The Ladykillers review by The Grim Ringler

One would assume, and not wrongly, that when you match the acting talent of Tom Hanks with the directing and writing wackiness of the Coen brothers that you are BOUND to have one helluva fun movie. And I can’t argue with that, as this is a fun movie. But the fact that it is fun doesn’t make it good. Nor does it make it bad. It just makes it, well…good. And that has me a bit worried. I have been a fan of the Coen's for some years now, probably since I saw Raising Arizona and I have remained a huge fan since. The Man Who Wasn’t There wasn’t my fave movie from them but it was an interesting, strange film and it showed that the brothers wanted to branch out and stretch themselves, and for that I say good. But having now see Lady Killers and their previous film Intolerable Cruelty, I am concerned with the fact they have made two very mediocre films. Both had wonderful casts and interesting premises but neither had more than a shadow of the ingenuity of the brothers’ other films. It feels like they are suddenly on cruise control and are looking either to make some more dough for their studios so they can do more ‘interesting’ films, or they are just not feeling it right now. Whatever it is, I certainly hope that this trend ends, and soon, as I am suddenly not that excited to go out and pay to see a Coen movie any more, and that’s not a good thing in the least.

The Ladykillers finds a widowed religious woman living in a small town looking for someone to rent her upstairs bedroom. She seems to have almost forgotten she even has the room to let when upon her doorstep appears the very strange countenance of Professor G.H. Dorr (Hanks), a man of dubious charm and condescending wit. Charming his way into her home, the good professor has good reason to want to stay in this particular woman’s abode – that reason being that she lives on a direct line with a certain riverboat gambling operation that the professor has his sites on. Collecting a motley crew of miscreant archetypes – the brute, the ‘urban guy’, the crazy foreigner etc. – the professor, a man of ‘books’ and who sports one crazy laugh and looks more than a bit like a certain colonel who sells chicken, begins enacting his plan to steal the casino’s cash. The plan is simple – dig a hole from the old woman’s home and to the casino’s land-bound counting house where their inside man will steal the loot, give it to them, and then wall the hole they used to get the cash back up. Simple, right? Wrong. The good professor, in order to trick the woman into allowing him to have his ‘friends’ over has told her that he and his compatriots are classical musicians. The ruse works, insanely, but the crooked corps of cons doesn’t and as soon as they have the money and think they are clear the woman catches onto what they are playing at and the house of cards begins to crumble. The professor, watching as his well-laid plan begins to crumble beneath him, hatches on last scheme – they will knock off the old lady, hide the body, and keep the cash. If, that is…they can actually kill the old broad.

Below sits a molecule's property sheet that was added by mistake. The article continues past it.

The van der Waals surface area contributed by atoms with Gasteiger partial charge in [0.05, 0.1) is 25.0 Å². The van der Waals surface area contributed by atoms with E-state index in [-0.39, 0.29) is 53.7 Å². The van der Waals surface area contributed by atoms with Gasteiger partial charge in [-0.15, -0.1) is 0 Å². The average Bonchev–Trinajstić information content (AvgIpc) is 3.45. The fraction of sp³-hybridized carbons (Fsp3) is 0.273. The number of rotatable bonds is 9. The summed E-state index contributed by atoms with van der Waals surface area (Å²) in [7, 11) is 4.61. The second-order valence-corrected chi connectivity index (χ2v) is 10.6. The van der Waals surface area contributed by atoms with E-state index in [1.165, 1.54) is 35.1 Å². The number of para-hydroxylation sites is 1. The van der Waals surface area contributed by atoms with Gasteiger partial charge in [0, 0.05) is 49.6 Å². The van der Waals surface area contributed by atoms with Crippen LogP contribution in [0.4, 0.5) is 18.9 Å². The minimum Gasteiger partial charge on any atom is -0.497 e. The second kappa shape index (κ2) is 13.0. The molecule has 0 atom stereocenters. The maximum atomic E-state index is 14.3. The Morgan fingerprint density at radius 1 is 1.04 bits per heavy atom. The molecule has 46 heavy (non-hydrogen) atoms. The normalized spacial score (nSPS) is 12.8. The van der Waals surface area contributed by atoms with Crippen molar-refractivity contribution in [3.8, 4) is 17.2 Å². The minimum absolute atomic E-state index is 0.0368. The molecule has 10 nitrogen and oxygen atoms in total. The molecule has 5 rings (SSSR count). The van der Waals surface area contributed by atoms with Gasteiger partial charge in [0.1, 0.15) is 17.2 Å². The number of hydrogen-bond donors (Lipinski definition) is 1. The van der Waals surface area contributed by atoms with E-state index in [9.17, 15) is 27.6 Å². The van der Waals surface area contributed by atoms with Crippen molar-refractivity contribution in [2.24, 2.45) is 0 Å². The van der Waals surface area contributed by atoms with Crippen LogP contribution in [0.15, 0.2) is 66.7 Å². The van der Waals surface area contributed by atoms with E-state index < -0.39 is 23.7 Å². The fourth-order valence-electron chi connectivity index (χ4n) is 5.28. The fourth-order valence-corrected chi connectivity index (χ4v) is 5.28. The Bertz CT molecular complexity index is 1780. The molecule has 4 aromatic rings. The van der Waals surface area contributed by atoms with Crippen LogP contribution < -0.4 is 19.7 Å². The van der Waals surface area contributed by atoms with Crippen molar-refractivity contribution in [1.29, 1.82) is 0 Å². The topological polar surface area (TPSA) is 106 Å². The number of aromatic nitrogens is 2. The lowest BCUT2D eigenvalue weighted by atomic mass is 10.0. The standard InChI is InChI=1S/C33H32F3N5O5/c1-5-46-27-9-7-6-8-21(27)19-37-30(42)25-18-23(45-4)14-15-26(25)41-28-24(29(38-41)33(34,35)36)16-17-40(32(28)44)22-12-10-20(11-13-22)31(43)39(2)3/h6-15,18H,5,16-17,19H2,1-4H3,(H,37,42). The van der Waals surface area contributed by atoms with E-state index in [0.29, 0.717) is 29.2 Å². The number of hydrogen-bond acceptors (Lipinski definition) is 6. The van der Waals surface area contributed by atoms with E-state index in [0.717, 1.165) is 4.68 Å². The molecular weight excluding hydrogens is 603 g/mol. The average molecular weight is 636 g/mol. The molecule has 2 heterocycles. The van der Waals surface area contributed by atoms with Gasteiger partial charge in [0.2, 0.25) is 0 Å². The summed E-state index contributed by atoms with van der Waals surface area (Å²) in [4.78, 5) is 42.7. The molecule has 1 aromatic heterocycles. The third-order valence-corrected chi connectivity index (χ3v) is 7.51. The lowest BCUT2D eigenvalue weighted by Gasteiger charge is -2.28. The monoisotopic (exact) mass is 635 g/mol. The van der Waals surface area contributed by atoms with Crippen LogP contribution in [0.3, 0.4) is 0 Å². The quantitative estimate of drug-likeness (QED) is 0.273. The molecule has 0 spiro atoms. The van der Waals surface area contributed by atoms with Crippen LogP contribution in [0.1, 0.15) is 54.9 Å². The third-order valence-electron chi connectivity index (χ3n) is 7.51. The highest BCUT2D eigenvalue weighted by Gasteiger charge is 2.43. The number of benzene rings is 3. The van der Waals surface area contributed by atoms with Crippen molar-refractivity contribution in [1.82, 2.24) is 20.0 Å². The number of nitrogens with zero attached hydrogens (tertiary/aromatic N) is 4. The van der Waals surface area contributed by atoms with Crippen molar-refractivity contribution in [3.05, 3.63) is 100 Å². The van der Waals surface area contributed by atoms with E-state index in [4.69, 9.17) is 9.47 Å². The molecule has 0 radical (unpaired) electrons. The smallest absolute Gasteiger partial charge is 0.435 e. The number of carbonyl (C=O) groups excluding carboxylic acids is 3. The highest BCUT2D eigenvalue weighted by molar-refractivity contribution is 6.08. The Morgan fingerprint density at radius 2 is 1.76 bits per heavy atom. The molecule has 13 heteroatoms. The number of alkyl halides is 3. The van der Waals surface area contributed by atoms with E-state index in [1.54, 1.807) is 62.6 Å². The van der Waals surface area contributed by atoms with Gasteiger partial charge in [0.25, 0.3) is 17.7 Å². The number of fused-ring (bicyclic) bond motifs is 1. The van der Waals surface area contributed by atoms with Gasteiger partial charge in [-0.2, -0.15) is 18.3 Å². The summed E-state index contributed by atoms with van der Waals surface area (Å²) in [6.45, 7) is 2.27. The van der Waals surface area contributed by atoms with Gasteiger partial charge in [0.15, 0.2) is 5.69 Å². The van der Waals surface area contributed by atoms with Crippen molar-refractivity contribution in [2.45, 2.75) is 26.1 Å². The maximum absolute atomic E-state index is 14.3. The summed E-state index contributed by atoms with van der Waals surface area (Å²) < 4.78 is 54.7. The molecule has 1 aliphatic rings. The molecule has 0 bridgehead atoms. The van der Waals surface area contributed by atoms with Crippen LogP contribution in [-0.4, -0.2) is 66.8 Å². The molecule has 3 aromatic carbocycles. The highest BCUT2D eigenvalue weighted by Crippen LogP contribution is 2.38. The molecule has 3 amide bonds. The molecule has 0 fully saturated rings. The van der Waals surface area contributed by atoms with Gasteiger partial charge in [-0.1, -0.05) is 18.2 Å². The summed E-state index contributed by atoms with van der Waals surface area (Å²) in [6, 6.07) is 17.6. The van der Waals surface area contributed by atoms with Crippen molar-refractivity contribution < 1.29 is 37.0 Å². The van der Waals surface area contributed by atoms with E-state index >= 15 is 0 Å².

I wish, wish, wish I could tell you that this was a desperately clever and interesting film that shows that the brother’s Coen are still firing straight but…well, I can’t. This is far from a bad film as it’s well made, acted well, and directed very well but…where’s the soul? This is a film from two men who have given us some of the weirdest and most original movies in Hollywood and this is just…lazy. I could guess the film’s outcome from the word go, and while that isn’t always bad – I mean, who the hell expects Bond to die etc.? – but dammit, this is a comedy where we should be on our toes the entire time and this doesn’t even try at that. It is clever, and the dénouement is chock full of irony but, again, so what? Hanks is very silly and seems to be loving his role here, as are the rest of the cast members but the entire time I was watching the film I just couldn’t muster up much interest. And that’s a shame. I realize that this film was a bit of a throwback to the farces of the fifties – much like Intolerable Cruelty was, but I think that they could have played with that form a lot more than they did. They are two very smart filmmakers and could very easily played with the construct of the fill and our perceptions. As it is, the audience can guess what the outcome will be, even if just in generalities, and that’s too bad.

If you are a die-hard Coen fan then you should check this out as it has enough weird touches to give you a grin, but the overall film felt a bit like a heatless picture, unlike many of their films. With such a talented cast and crew, this could have been a lot smarter movie, and seemed like it wanted to be with the vulgarity on display. Far from a bad film, I give it a lower rating because it could have been so much more than it is. Not a bad way to pass an afternoon, but nothing to get your hula-hoop excited over. Maybe make a couple White Russians and kick it with some friends around a nice rug.


6 out of 10 Jackasses
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